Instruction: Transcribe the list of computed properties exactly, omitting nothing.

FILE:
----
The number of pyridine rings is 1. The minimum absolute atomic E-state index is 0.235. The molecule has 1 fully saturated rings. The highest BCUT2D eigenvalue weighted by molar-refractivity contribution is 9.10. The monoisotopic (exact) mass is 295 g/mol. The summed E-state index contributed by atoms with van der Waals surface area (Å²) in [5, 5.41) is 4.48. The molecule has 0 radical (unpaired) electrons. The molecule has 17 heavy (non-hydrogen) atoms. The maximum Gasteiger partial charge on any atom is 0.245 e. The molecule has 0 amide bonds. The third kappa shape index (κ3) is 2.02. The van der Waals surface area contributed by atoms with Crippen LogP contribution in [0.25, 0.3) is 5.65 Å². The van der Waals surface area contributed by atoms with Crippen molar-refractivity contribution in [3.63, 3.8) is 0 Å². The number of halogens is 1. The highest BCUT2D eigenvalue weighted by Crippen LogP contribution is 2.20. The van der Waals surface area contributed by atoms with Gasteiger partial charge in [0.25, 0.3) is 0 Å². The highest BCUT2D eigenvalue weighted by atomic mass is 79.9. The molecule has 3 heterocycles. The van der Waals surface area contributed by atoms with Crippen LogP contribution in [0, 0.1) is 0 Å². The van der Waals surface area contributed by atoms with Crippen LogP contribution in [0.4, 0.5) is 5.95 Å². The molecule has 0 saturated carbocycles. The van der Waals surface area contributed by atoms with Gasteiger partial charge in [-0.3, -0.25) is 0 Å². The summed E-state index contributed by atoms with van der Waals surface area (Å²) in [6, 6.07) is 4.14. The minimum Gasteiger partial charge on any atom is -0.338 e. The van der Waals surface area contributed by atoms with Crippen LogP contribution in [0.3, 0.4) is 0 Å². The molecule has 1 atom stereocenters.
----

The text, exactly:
The number of pyridine rings is 1. The minimum absolute atomic E-state index is 0.235. The molecule has 1 fully saturated rings. The highest BCUT2D eigenvalue weighted by molar-refractivity contribution is 9.10. The monoisotopic (exact) mass is 295 g/mol. The summed E-state index contributed by atoms with van der Waals surface area (Å²) in [5, 5.41) is 4.48. The molecule has 0 radical (unpaired) electrons. The molecule has 17 heavy (non-hydrogen) atoms. The maximum Gasteiger partial charge on any atom is 0.245 e. The molecule has 0 amide bonds. The third kappa shape index (κ3) is 2.02. The van der Waals surface area contributed by atoms with Crippen LogP contribution in [0.25, 0.3) is 5.65 Å². The van der Waals surface area contributed by atoms with Crippen molar-refractivity contribution in [3.63, 3.8) is 0 Å². The number of halogens is 1. The highest BCUT2D eigenvalue weighted by Crippen LogP contribution is 2.20. The van der Waals surface area contributed by atoms with Gasteiger partial charge in [0.25, 0.3) is 0 Å². The highest BCUT2D eigenvalue weighted by atomic mass is 79.9. The molecule has 3 heterocycles. The van der Waals surface area contributed by atoms with Crippen LogP contribution in [0, 0.1) is 0 Å². The van der Waals surface area contributed by atoms with Crippen LogP contribution in [0.4, 0.5) is 5.95 Å². The molecule has 0 saturated carbocycles. The van der Waals surface area contributed by atoms with Gasteiger partial charge in [-0.3, -0.25) is 0 Å². The summed E-state index contributed by atoms with van der Waals surface area (Å²) in [6, 6.07) is 4.14. The minimum Gasteiger partial charge on any atom is -0.338 e. The van der Waals surface area contributed by atoms with Crippen LogP contribution in [0.3, 0.4) is 0 Å². The molecule has 1 atom stereocenters.